Ivani, G.*
Regina Margherita Children's Hospital, Pediatric Anesthesiology and Intensive Care, Turin, Italy
ESRA Academy. Ivani G. Sep 15, 2017; 196164; esra7-0487
Prof. Giorgio Ivani
Prof. Giorgio Ivani
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Central blocks  were from the very beginning of pediatric regional anesthesia (PRA) the most commonly used and among them the caudal block  was the most popular  More recently the use of the ultrasound technique applied to PRA increased the approaches and techniques of peripheral blocks

Many papers described the use of local anesthetics and adjuvants for central blocks , dose and concentration well documented; it was different so far for peripheral blocks where most of the papers are review or databases describing the safety and efficacy of peripheral blocks but only few studies compare the “old” bupivacaine to the “new” drugs such as levobupivacaine and ropivacaine or their pharmacokinetics ..Moreover the different peripheral blocks (from upper to lower extremity blocks, fascial plane blocks  etc ) require different volumes and concentrations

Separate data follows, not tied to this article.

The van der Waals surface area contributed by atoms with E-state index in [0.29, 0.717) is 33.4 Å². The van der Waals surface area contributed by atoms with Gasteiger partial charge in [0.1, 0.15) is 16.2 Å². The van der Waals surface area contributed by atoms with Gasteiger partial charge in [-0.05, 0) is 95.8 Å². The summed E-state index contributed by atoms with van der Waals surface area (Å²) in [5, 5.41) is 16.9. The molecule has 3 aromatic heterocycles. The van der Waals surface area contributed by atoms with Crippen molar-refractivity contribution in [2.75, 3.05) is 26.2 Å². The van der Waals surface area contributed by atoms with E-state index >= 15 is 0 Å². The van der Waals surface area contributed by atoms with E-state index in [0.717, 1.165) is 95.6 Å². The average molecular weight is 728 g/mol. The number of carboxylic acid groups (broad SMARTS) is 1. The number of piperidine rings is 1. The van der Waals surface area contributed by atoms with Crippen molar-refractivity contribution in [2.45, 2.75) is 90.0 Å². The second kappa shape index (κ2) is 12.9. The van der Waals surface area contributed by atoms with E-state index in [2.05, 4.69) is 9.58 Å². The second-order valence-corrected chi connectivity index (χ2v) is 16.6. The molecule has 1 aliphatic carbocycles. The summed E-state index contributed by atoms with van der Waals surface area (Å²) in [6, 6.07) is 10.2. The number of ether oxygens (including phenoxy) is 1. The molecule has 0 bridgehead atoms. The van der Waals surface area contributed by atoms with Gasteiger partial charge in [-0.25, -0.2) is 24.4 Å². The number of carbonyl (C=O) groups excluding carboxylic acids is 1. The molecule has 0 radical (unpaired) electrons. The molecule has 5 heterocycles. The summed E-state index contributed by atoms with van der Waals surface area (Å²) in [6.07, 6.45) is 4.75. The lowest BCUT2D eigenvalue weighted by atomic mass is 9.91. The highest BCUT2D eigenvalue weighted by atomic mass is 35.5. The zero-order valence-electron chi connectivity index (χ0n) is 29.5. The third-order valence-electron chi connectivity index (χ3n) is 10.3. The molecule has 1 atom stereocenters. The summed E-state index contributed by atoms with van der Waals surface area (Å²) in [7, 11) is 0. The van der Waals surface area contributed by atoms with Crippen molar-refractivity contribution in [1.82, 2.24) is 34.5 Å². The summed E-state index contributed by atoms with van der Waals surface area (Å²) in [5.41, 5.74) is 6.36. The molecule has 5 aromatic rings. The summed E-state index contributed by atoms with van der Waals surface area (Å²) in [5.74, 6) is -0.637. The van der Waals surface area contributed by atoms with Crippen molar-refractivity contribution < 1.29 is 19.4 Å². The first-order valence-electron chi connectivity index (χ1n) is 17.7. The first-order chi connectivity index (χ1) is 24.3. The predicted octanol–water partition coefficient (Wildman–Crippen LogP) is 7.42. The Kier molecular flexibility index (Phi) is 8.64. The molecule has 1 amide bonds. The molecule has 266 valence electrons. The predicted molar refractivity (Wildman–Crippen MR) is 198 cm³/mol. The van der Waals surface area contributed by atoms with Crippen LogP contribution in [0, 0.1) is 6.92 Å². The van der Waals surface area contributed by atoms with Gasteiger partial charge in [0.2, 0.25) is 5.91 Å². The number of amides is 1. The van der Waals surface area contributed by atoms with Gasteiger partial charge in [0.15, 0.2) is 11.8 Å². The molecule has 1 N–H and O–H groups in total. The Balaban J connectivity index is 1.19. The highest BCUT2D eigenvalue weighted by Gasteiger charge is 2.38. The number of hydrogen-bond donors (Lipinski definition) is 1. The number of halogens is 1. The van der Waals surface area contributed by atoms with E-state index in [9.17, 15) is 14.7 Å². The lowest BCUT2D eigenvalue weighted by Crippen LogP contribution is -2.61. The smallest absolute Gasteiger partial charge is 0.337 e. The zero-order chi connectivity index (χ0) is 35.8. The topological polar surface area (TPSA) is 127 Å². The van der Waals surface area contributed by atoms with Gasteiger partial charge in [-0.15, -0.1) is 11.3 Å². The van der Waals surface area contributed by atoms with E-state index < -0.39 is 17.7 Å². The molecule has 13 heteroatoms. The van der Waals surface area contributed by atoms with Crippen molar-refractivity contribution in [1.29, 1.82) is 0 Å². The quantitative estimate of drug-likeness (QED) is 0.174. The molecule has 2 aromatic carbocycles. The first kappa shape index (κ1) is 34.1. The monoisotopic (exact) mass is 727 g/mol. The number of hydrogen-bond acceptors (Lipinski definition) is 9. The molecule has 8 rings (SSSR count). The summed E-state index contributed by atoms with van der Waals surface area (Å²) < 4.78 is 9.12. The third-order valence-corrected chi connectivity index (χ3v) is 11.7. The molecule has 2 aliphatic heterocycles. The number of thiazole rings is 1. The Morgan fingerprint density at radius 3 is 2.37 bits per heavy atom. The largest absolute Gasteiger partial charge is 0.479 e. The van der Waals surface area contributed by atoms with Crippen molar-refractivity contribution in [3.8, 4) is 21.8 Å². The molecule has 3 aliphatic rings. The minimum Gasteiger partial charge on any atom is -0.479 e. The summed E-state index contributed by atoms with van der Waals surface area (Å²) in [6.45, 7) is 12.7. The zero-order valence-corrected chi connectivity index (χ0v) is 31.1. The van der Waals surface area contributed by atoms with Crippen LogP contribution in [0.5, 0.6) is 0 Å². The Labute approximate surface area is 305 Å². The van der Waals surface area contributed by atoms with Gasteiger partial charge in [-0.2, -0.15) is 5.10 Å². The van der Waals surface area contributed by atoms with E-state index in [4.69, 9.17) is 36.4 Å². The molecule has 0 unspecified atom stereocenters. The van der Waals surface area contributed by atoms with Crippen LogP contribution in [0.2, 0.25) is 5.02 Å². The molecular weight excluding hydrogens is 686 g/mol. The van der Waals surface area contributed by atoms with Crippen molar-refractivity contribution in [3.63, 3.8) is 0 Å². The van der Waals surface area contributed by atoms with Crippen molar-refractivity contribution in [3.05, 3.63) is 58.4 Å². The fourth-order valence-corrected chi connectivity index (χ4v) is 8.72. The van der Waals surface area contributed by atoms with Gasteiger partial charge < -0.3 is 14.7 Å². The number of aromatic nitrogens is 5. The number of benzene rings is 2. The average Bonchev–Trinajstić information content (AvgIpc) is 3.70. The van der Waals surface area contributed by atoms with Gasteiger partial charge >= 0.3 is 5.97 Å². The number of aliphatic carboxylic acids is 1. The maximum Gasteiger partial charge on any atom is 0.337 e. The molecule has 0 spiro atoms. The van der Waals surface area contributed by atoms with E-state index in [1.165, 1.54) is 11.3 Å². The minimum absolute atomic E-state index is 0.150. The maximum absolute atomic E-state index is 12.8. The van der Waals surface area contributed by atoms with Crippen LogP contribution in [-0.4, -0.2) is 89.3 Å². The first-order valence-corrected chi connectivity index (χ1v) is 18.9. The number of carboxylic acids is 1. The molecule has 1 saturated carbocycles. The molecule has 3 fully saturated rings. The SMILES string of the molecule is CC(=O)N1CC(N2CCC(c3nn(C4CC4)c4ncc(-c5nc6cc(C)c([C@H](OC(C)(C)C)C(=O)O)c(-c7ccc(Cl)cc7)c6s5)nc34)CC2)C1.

Once again ESRA and ASRA created a Board in order to have new  recommendations describing the suggested doses and concentrations of local anesthtetics for the different approaches ,using the ultrasound technique,dividing the peripheral blocks in upper and lower extremity blocks, fascial plane blocks for a single shot and for a continuous infusion with the respective evidence grade


Upper and lower extremity blocks (eg axillary, infra and supraclavicular , interscalene,sciatic,femoral):

bupivacaine,levopubivacaine or ropivacaine of 0.5-1.5 mg/kg


Fascial plane blocks ( eg transversus abdominis plane,rectus sheath ,ilioinguinal iliohypogastric blocks)

bupivacaine or ropivacaine of 0.25-0.75 mg/kg

Continuous infusion of local anesthetic for peripheral nerve and fascial plane blocks :

 0.2% ropivacaine or bupivacaine using an infusion dose of 0.1-0.3 mg/kg/kr



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